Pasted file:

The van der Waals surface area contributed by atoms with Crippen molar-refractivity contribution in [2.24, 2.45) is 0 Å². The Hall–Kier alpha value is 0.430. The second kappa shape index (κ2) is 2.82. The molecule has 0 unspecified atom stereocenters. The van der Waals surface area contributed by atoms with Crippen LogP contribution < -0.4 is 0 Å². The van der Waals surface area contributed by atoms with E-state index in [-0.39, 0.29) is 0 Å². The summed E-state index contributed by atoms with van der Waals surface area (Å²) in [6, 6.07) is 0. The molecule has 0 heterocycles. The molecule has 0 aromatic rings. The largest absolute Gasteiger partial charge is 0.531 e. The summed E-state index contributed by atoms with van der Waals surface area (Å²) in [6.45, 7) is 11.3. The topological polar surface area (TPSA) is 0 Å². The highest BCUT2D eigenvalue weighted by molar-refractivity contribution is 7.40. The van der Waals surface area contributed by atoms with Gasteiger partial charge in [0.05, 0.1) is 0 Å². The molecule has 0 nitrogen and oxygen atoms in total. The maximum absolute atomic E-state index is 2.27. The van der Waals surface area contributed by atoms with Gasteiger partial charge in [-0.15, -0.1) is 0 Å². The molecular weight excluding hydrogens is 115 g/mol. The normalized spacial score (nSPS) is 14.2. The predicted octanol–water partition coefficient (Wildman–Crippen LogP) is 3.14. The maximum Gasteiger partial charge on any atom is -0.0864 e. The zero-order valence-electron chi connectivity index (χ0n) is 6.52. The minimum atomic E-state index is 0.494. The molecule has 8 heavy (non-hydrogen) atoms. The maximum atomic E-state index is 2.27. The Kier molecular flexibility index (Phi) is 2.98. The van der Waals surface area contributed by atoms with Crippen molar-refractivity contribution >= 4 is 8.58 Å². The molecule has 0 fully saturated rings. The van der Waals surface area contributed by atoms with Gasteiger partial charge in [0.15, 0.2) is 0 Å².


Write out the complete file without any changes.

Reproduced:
The van der Waals surface area contributed by atoms with Crippen molar-refractivity contribution in [2.24, 2.45) is 0 Å². The Hall–Kier alpha value is 0.430. The second kappa shape index (κ2) is 2.82. The molecule has 0 unspecified atom stereocenters. The van der Waals surface area contributed by atoms with Crippen LogP contribution < -0.4 is 0 Å². The van der Waals surface area contributed by atoms with E-state index in [-0.39, 0.29) is 0 Å². The summed E-state index contributed by atoms with van der Waals surface area (Å²) in [6, 6.07) is 0. The molecule has 0 heterocycles. The molecule has 0 aromatic rings. The largest absolute Gasteiger partial charge is 0.531 e. The summed E-state index contributed by atoms with van der Waals surface area (Å²) in [6.45, 7) is 11.3. The topological polar surface area (TPSA) is 0 Å². The highest BCUT2D eigenvalue weighted by molar-refractivity contribution is 7.40. The van der Waals surface area contributed by atoms with Gasteiger partial charge in [0.05, 0.1) is 0 Å². The molecule has 0 nitrogen and oxygen atoms in total. The maximum absolute atomic E-state index is 2.27. The van der Waals surface area contributed by atoms with Gasteiger partial charge in [-0.15, -0.1) is 0 Å². The molecular weight excluding hydrogens is 115 g/mol. The normalized spacial score (nSPS) is 14.2. The predicted octanol–water partition coefficient (Wildman–Crippen LogP) is 3.14. The maximum Gasteiger partial charge on any atom is -0.0864 e. The zero-order valence-electron chi connectivity index (χ0n) is 6.52. The minimum atomic E-state index is 0.494. The molecule has 8 heavy (non-hydrogen) atoms. The maximum atomic E-state index is 2.27. The Kier molecular flexibility index (Phi) is 2.98. The van der Waals surface area contributed by atoms with Crippen molar-refractivity contribution >= 4 is 8.58 Å². The molecule has 0 fully saturated rings. The van der Waals surface area contributed by atoms with Gasteiger partial charge in [0.15, 0.2) is 0 Å².